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Types of Financial Securities

Capital Markets Which Consist of:
Capital Markets Which Consist of:

Capital markets consist of suppliers and users of funds. Suppliers of funds include households and institutions serving them, such as pension funds; life insurance companies; charitable foundations such as colleges, hospitals, and religious institutions; and nonfinancial companies generating cash beyond their needs for investment.

Debt Securities (eg, Banknotes, Bonds and Debentures)
Debt Securities (eg, Banknotes, Bonds and Debentures)

A security is generally a fungible, negotiable financial instrument representing financial value. Securities are broadly categorized into: debt securities (such as banknotes, bonds and debentures), equity securities, e.g., common stocks; and, derivative contracts, such as forwards, futures, options and swaps.

source: isin.net
Derivatives (eg, Forwards, Futures, Options, and Swaps)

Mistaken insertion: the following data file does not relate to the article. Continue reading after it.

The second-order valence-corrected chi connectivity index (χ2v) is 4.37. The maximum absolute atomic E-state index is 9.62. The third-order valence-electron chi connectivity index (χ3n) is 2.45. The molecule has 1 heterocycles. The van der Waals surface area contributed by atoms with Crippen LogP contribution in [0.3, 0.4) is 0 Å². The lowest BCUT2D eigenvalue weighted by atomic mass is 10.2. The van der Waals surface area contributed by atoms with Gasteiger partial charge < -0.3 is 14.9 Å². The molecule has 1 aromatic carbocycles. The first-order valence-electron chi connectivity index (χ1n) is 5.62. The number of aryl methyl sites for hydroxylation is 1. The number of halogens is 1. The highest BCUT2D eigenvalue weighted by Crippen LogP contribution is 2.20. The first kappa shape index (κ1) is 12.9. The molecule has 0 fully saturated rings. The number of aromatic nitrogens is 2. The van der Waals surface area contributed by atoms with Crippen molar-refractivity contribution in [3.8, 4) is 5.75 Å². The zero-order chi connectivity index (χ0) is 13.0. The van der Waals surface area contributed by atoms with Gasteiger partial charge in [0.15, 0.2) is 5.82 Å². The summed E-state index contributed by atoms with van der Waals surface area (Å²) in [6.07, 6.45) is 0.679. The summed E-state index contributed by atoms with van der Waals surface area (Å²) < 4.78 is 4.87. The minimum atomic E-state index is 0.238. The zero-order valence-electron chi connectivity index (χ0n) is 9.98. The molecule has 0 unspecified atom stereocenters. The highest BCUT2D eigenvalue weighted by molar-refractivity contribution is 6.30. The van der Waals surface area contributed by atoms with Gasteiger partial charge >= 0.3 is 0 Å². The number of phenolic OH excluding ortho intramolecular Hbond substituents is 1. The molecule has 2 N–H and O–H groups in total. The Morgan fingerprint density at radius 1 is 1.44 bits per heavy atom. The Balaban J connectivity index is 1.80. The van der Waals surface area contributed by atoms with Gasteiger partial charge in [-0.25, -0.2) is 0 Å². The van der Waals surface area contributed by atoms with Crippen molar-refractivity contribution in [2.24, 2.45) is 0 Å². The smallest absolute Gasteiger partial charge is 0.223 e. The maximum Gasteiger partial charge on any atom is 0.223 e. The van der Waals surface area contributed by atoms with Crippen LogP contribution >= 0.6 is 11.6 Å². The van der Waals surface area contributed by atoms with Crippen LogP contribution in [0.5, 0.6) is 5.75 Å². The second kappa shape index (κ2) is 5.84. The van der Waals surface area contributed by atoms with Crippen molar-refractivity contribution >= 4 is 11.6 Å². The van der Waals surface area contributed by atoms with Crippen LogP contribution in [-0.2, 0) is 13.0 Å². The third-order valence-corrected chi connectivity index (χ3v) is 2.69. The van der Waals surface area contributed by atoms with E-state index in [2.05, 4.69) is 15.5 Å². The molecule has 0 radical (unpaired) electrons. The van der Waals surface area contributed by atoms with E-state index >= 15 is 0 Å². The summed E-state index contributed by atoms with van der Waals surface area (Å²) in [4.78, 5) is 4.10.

Derivatives (eg, Forwards, Futures, Options, and Swaps)

Worldwide in the 1990's these securities provided "insurance" on an estimated $16 trillion of financial securities. In 2007, according to the International Swaps and Derivatives Association the notional value of all financial swaps was $587 trillion worldwide. The gross domestic product of the entire world in 2008 was only about $60 trillion.

source: sjsu.edu
Equity Securities (eg, Common Stocks)
Equity Securities (eg, Common Stocks)

Financial securities, also referred to as financial instruments or financial assets, is a generic term used to describe stocks, bonds, money market securities (e.g., treasury bills), and other instruments representing the right to receive future benefits under a set of stated conditions.

Equity Securities are Shares of a Corporation
Equity Securities are Shares of a Corporation

Securities are basically in three forms; debt securities, equity securities and contracts. Moreover, shares are a type of equity security that comprises the ownership certificate of a corporation. The return of a share investment is the dividend paid by the corporation plus the increase in the market value of the shares.

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